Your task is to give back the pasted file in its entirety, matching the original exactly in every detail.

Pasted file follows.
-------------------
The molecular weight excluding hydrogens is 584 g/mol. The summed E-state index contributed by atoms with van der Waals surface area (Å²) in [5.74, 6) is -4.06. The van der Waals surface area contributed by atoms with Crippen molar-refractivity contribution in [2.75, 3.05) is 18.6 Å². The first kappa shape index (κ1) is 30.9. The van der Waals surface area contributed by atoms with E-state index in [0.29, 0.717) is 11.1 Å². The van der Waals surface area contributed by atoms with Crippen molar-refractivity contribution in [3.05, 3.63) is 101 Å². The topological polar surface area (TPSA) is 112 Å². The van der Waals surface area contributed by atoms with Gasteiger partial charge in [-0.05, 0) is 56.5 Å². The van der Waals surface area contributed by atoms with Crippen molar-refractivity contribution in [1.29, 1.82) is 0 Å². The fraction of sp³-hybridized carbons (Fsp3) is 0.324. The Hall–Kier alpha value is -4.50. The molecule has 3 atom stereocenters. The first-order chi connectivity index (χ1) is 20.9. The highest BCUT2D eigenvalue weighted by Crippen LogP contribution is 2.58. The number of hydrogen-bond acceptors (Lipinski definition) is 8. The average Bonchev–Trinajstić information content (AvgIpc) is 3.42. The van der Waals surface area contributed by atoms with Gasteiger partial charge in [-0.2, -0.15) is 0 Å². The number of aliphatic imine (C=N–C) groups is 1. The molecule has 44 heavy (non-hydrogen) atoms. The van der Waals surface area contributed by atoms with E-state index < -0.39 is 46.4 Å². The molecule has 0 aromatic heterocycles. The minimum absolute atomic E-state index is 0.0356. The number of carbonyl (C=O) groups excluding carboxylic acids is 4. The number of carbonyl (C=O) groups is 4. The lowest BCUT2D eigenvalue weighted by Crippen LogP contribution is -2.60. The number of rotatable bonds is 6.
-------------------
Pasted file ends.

The molecular weight excluding hydrogens is 584 g/mol. The summed E-state index contributed by atoms with van der Waals surface area (Å²) in [5.74, 6) is -4.06. The van der Waals surface area contributed by atoms with Crippen molar-refractivity contribution in [2.75, 3.05) is 18.6 Å². The first kappa shape index (κ1) is 30.9. The van der Waals surface area contributed by atoms with E-state index in [0.29, 0.717) is 11.1 Å². The van der Waals surface area contributed by atoms with Crippen molar-refractivity contribution in [3.05, 3.63) is 101 Å². The topological polar surface area (TPSA) is 112 Å². The van der Waals surface area contributed by atoms with Gasteiger partial charge in [-0.05, 0) is 56.5 Å². The van der Waals surface area contributed by atoms with Crippen molar-refractivity contribution in [1.29, 1.82) is 0 Å². The fraction of sp³-hybridized carbons (Fsp3) is 0.324. The Hall–Kier alpha value is -4.50. The molecule has 3 atom stereocenters. The first-order chi connectivity index (χ1) is 20.9. The highest BCUT2D eigenvalue weighted by Crippen LogP contribution is 2.58. The number of hydrogen-bond acceptors (Lipinski definition) is 8. The average Bonchev–Trinajstić information content (AvgIpc) is 3.42. The van der Waals surface area contributed by atoms with Gasteiger partial charge in [-0.2, -0.15) is 0 Å². The number of aliphatic imine (C=N–C) groups is 1. The molecule has 44 heavy (non-hydrogen) atoms. The van der Waals surface area contributed by atoms with E-state index < -0.39 is 46.4 Å². The molecule has 0 aromatic heterocycles. The minimum absolute atomic E-state index is 0.0356. The number of carbonyl (C=O) groups excluding carboxylic acids is 4. The number of carbonyl (C=O) groups is 4. The lowest BCUT2D eigenvalue weighted by Crippen LogP contribution is -2.60. The number of rotatable bonds is 6.